I, as also, I have no doubt, many of your readers, felt interested in the article describing Dovetail Grafting, in the April number of the 'Gardener.' I confess that to me it was new, but doubtless among the craft there are various modes of performing the operation of grafting, and it is most natural that the mode which one has found to be the most successful is that which one is partial too. I may describe a mode of grafting the Vine which I have adopted for several years, without, I may say, a single failure, and for want of a better way of describing it, I shall name it Tongue-and-wedge Grafting. The operation is performed thus: a young rod is run up from an established Vine, the nearer the root the better (as in the course of two or three years at the most this rod will be substituted for its predecessor); the following spring the particular variety to be worked upon the Vine is taken, and with the knife a thin slice of the bark and wood is taken off the graft on the side to be fitted into the rod, and the graft is prepared to fit into the tongue or wedge an inch or two below the topmost bud, and the operation is completed by being bandaged and clayed, with a little damp moss put round it in the usual way. I have preferred that the stock should be in advance of the graft.

After growth takes place the top is pinched out of the shoot issuing from the topmost bud on the stock; this has the effect of concentrating the force of the sap into the graft, and when the latter makes a growth of 6 inches the top that was pinched is now broken off; the graft will now grow vigorously; so much is this the case, that it produces fruit the following season. I do not know of a better way of renovating old Vines whose roots have been got into a healthy working condition: by this means I have new and improved varieties introduced without being obliged to have recourse to the clearing out of old Vines.. I now give the names of a few varieties that have been treated in the way above described.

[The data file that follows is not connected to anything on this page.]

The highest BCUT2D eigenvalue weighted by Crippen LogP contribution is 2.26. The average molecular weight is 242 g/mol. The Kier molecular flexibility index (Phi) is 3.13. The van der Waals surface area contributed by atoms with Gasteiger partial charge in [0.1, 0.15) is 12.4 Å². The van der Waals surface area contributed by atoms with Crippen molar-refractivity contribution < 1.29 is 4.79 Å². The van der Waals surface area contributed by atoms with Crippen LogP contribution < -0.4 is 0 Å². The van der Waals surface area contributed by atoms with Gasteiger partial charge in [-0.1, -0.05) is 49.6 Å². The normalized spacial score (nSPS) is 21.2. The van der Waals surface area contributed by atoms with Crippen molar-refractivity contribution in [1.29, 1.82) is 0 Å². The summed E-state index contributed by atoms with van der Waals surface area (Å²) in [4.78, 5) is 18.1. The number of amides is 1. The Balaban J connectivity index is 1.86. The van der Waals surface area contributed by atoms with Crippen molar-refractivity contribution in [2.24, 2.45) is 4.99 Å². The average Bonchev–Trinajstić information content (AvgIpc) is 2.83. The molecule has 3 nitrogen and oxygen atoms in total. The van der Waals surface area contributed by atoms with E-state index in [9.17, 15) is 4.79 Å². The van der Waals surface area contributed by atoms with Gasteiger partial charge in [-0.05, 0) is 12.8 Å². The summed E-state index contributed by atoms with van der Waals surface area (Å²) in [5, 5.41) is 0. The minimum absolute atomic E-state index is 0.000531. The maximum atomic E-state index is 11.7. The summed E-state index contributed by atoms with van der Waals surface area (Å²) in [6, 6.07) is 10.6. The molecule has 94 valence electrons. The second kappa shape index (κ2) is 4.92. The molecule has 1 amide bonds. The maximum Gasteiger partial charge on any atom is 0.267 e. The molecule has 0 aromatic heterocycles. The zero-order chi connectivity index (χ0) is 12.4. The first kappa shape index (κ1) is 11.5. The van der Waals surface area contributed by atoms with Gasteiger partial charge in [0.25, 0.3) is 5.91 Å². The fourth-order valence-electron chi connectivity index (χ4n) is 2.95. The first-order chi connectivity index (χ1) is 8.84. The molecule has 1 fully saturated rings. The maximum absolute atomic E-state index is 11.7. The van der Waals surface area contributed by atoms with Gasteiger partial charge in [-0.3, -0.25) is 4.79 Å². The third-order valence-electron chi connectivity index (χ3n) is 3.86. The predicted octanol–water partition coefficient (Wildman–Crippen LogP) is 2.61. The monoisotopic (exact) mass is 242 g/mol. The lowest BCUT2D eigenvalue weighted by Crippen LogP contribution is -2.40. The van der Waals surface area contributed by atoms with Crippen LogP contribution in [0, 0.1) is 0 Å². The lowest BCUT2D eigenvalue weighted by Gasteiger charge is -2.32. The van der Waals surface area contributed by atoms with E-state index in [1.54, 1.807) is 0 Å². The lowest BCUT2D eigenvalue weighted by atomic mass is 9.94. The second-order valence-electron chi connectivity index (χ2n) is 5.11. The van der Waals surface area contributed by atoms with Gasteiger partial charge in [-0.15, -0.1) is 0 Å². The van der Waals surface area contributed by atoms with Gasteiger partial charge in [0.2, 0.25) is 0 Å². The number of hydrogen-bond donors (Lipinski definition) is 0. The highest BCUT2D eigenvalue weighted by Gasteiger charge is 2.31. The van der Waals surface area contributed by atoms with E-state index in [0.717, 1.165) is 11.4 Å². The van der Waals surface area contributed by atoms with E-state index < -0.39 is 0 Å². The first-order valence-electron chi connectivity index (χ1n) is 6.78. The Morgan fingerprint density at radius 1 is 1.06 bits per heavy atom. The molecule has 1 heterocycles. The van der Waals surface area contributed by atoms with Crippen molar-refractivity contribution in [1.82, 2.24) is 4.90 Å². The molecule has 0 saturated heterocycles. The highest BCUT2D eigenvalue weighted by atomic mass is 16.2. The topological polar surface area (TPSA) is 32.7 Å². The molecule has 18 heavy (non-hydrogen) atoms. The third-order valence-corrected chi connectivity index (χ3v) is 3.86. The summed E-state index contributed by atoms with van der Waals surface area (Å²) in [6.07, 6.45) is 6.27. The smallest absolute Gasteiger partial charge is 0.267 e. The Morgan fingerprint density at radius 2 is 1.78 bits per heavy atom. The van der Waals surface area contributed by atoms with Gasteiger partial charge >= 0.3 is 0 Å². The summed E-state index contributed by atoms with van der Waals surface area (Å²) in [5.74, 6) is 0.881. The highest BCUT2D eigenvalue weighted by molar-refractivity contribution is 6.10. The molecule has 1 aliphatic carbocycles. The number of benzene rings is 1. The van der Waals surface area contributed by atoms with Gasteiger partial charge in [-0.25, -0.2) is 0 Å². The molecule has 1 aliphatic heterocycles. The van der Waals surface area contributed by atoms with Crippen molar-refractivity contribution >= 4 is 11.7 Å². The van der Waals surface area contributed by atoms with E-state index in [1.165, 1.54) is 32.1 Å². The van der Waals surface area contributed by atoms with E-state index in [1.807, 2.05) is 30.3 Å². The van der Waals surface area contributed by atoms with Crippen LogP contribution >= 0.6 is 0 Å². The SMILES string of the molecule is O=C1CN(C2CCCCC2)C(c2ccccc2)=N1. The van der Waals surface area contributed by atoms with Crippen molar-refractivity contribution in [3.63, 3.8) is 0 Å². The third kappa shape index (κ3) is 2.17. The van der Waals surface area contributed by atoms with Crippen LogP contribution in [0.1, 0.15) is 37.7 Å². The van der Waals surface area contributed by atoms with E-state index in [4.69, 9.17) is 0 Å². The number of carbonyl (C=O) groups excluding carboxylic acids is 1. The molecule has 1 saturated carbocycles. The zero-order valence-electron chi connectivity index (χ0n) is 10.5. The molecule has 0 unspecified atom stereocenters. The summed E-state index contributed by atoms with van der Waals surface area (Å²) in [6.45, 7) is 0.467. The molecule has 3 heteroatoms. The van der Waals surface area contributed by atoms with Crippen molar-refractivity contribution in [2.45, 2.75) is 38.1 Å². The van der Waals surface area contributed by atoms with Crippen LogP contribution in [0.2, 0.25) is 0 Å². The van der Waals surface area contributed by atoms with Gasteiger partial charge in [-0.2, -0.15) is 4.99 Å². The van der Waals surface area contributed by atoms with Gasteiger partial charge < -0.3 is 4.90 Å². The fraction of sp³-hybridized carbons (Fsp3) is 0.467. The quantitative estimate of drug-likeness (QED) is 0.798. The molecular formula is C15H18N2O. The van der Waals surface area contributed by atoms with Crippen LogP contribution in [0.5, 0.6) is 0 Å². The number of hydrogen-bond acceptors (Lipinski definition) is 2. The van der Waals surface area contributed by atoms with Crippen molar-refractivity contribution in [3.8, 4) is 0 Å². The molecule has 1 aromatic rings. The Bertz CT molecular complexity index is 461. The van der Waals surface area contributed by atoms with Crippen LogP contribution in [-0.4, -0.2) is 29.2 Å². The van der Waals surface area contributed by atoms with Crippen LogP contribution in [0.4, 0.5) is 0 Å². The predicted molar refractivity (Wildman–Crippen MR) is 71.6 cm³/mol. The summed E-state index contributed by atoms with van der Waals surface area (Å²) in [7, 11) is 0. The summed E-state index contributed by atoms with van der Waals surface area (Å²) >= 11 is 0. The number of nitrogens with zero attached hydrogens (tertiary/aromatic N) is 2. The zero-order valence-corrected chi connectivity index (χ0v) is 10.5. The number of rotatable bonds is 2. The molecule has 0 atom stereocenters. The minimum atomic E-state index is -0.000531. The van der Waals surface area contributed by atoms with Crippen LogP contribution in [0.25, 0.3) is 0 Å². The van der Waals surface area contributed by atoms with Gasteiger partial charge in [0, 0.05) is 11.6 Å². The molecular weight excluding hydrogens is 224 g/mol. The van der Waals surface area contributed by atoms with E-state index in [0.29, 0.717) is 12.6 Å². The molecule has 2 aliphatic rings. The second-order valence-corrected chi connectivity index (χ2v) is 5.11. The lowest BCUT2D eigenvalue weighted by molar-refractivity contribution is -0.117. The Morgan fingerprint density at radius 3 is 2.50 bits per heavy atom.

A Muscat of Alexandria upon a Sweet Water stock; and in connection with this particular variety it may be interesting to mention that the second year after the grafting was performed, a number of the lowest buds remained dormant, although quite plump, and one would have thought every bud would have produced a shoot (the flow of the sap being so great to the growing point is the only cause that I could assign), until below, on the original stock, a shoot of Sweet Water made its appearance; it was allowed to remain, pinched back, however, to the fifth bud, the consequence being that the buds which remained dormant burst the season following into moderately vigorous shoots, so that the rod from top to bottom has now spurs at regular intervals, and equally fruitful. The second variety that I shall mention is Muscat Hamburg on a Black Hamburg stock: the bunches set uncommonly well and require as much thinning as a Black Hamburg. The third is a Frankenthal on a Black Hamburg; and, fourth, a Mrs Pince Black Muscat, grafted last year and showing fruit upon every shoot this season.

I have a few more varieties, but as they have been inarched last year I shall not extend this paper any further.

H. Rose. Grangemuir Gardens.